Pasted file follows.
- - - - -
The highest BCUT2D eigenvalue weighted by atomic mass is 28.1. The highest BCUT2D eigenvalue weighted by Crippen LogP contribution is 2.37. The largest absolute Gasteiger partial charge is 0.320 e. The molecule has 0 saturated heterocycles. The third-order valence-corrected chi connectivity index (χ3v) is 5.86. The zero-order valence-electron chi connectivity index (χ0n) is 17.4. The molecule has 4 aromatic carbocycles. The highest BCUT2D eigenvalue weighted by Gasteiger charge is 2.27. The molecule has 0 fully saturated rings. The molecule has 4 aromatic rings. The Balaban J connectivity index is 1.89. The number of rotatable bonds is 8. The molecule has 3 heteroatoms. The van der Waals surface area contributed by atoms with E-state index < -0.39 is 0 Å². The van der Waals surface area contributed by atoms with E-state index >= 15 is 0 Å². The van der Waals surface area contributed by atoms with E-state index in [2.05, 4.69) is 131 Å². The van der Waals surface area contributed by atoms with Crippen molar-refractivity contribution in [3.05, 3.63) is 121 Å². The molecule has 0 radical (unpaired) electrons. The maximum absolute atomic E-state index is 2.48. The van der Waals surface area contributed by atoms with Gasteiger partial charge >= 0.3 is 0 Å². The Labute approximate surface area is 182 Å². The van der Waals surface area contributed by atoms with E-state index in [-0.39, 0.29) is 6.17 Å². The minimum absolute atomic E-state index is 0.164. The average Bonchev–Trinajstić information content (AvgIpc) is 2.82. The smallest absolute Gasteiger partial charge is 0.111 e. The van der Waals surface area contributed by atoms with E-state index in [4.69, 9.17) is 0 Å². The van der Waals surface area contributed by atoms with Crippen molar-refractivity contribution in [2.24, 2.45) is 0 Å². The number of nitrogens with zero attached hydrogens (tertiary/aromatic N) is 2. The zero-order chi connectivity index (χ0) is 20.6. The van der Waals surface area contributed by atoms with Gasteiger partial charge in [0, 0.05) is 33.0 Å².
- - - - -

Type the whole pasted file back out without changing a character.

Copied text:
The highest BCUT2D eigenvalue weighted by atomic mass is 28.1. The highest BCUT2D eigenvalue weighted by Crippen LogP contribution is 2.37. The largest absolute Gasteiger partial charge is 0.320 e. The molecule has 0 saturated heterocycles. The third-order valence-corrected chi connectivity index (χ3v) is 5.86. The zero-order valence-electron chi connectivity index (χ0n) is 17.4. The molecule has 4 aromatic carbocycles. The highest BCUT2D eigenvalue weighted by Gasteiger charge is 2.27. The molecule has 0 fully saturated rings. The molecule has 4 aromatic rings. The Balaban J connectivity index is 1.89. The number of rotatable bonds is 8. The molecule has 3 heteroatoms. The van der Waals surface area contributed by atoms with E-state index < -0.39 is 0 Å². The van der Waals surface area contributed by atoms with E-state index >= 15 is 0 Å². The van der Waals surface area contributed by atoms with E-state index in [2.05, 4.69) is 131 Å². The van der Waals surface area contributed by atoms with Crippen molar-refractivity contribution in [3.05, 3.63) is 121 Å². The molecule has 0 radical (unpaired) electrons. The maximum absolute atomic E-state index is 2.48. The van der Waals surface area contributed by atoms with Gasteiger partial charge >= 0.3 is 0 Å². The Labute approximate surface area is 182 Å². The van der Waals surface area contributed by atoms with E-state index in [-0.39, 0.29) is 6.17 Å². The minimum absolute atomic E-state index is 0.164. The average Bonchev–Trinajstić information content (AvgIpc) is 2.82. The smallest absolute Gasteiger partial charge is 0.111 e. The van der Waals surface area contributed by atoms with E-state index in [4.69, 9.17) is 0 Å². The van der Waals surface area contributed by atoms with Crippen molar-refractivity contribution in [2.24, 2.45) is 0 Å². The number of nitrogens with zero attached hydrogens (tertiary/aromatic N) is 2. The zero-order chi connectivity index (χ0) is 20.6. The van der Waals surface area contributed by atoms with Gasteiger partial charge in [0, 0.05) is 33.0 Å².